Virginia has moved closer to abolishing the death penalty in a watershed moment for the Southern state
Virginiais on the cusp of abolishing the death penalty.
- The state legislature advanced similar bills that would end the practice.
- Democratic Gov.
Ralph Northamis expected to sign a final bill into law.
With a key legislative vote on Friday, Virginia is on the cusp of abolishing the death penalty, a watershed moment for a state that long embraced the practice as an anti-crime deterrent.
The Democratic-controlled House of Delegates voted 57-41 to end the death penalty, with 54 Democrats and three Republicans backing the measure, according to The Richmond Times-Dispatch.
On Wednesday, the Democratic-controlled state Senate voted on a 21-17 party-line vote to approve a similar measure.
Larry Sabato, a longtime political analyst at the University of Virginia, told The Richmond Times-Dispatch that for decades, such an action would have been difficult to imagine.
"In the 20th century, few would have thought this was likely to happen at all, much less that Virginia would be the first in the South to eliminate capital punishment," he said. "It shows dramatically how different the new Virginia is from the old."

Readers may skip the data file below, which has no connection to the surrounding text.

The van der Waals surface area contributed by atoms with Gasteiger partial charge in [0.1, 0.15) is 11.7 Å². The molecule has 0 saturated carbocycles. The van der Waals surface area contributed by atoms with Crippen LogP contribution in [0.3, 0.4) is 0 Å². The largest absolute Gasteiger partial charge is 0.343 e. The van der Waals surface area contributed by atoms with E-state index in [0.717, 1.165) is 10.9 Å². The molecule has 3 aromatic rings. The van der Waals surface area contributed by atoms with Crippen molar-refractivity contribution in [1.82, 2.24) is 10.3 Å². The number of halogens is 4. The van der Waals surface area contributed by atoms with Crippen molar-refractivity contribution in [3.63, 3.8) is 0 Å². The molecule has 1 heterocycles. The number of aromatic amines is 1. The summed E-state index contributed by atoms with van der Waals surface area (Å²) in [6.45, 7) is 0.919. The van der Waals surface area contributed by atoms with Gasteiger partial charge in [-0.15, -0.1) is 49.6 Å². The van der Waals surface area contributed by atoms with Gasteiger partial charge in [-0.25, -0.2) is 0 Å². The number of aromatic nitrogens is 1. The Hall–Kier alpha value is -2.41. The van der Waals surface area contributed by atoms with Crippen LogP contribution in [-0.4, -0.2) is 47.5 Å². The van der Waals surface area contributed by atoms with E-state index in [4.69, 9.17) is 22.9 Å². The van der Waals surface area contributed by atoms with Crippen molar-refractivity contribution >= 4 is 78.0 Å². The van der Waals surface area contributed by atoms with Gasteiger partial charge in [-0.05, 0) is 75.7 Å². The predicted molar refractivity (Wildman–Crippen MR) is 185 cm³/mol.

Virginia has executed nearly 1,400 people since 1608 - with 113 of the killings occuring after the Supreme Court paved the way for executions to restart in 1976 as a result of Gregg v. Georgia, according to the Death Penalty Information Center.
Democratic state Delegate Mike Mullin, a prosecutor who introduced the House legislation, said having a death penalty creates the risk of errors.
"There are many arguments for why we should abolish the death penalty," he said. "These arguments touch on everything from the moral implications of the death penalty, to the racial bias in how it is applied, to its ineffectiveness, to the extraordinary cost."
He added: "Perhaps the strongest argument for abolishing the death penalty is that a justice system without the death penalty allows us the possibility of being wrong."
In 1985, Earl Washington Jr. came within days of being executed for a rape and murder that he did not commit.
After spending 17 years in prison, with many of them on death row, Washington was released in 2001 after more extensive DNA testing, unavailable in earlier years, proved his innocence.
Republican Delegate Jason Miyares, a former prosecutor, defended the use of the death penalty for "worst of the worst" murderers and said that the victims and their loved ones have been largely sidelined in the debate.
"If there is one word to describe what happened to these victims, it is just cruelty - unimaginable cruelty on a scale that's hard to even process," he said. "They died with sheer terror on their hearts with people often taunting them."
He added: "It's not vengeance, it's justice."
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